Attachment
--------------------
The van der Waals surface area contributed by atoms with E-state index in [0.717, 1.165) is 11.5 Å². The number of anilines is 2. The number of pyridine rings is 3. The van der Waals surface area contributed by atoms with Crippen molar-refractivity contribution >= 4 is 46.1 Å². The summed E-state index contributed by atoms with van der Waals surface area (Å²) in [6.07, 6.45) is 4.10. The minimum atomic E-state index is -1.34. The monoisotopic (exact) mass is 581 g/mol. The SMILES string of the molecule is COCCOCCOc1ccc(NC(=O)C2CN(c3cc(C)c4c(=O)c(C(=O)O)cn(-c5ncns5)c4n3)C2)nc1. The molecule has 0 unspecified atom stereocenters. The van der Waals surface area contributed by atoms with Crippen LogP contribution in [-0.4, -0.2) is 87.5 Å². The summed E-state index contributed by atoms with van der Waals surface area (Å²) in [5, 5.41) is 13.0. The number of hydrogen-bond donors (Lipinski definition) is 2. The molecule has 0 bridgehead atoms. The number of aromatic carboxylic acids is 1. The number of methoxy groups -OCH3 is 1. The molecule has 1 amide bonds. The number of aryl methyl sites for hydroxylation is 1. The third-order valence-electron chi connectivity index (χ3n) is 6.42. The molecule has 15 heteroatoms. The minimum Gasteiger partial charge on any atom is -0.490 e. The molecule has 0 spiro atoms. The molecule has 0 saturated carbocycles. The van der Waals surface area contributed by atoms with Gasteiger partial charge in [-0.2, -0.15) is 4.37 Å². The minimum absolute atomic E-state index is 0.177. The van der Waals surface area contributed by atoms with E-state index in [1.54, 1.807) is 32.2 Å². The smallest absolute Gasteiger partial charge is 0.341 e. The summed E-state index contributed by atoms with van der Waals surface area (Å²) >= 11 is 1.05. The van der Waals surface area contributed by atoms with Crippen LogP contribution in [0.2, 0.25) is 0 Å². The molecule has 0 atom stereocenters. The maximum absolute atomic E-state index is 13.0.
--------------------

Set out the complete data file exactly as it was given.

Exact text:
The van der Waals surface area contributed by atoms with E-state index in [0.717, 1.165) is 11.5 Å². The number of anilines is 2. The number of pyridine rings is 3. The van der Waals surface area contributed by atoms with Crippen molar-refractivity contribution >= 4 is 46.1 Å². The summed E-state index contributed by atoms with van der Waals surface area (Å²) in [6.07, 6.45) is 4.10. The minimum atomic E-state index is -1.34. The monoisotopic (exact) mass is 581 g/mol. The SMILES string of the molecule is COCCOCCOc1ccc(NC(=O)C2CN(c3cc(C)c4c(=O)c(C(=O)O)cn(-c5ncns5)c4n3)C2)nc1. The molecule has 0 unspecified atom stereocenters. The van der Waals surface area contributed by atoms with Crippen LogP contribution in [-0.4, -0.2) is 87.5 Å². The summed E-state index contributed by atoms with van der Waals surface area (Å²) in [5, 5.41) is 13.0. The number of hydrogen-bond donors (Lipinski definition) is 2. The molecule has 0 bridgehead atoms. The number of aromatic carboxylic acids is 1. The number of methoxy groups -OCH3 is 1. The molecule has 1 amide bonds. The number of aryl methyl sites for hydroxylation is 1. The third-order valence-electron chi connectivity index (χ3n) is 6.42. The molecule has 15 heteroatoms. The minimum Gasteiger partial charge on any atom is -0.490 e. The molecule has 0 spiro atoms. The molecule has 0 saturated carbocycles. The van der Waals surface area contributed by atoms with Gasteiger partial charge in [-0.2, -0.15) is 4.37 Å². The minimum absolute atomic E-state index is 0.177. The van der Waals surface area contributed by atoms with E-state index in [1.54, 1.807) is 32.2 Å². The smallest absolute Gasteiger partial charge is 0.341 e. The summed E-state index contributed by atoms with van der Waals surface area (Å²) >= 11 is 1.05. The van der Waals surface area contributed by atoms with Crippen LogP contribution in [0.2, 0.25) is 0 Å². The molecule has 0 atom stereocenters. The maximum absolute atomic E-state index is 13.0.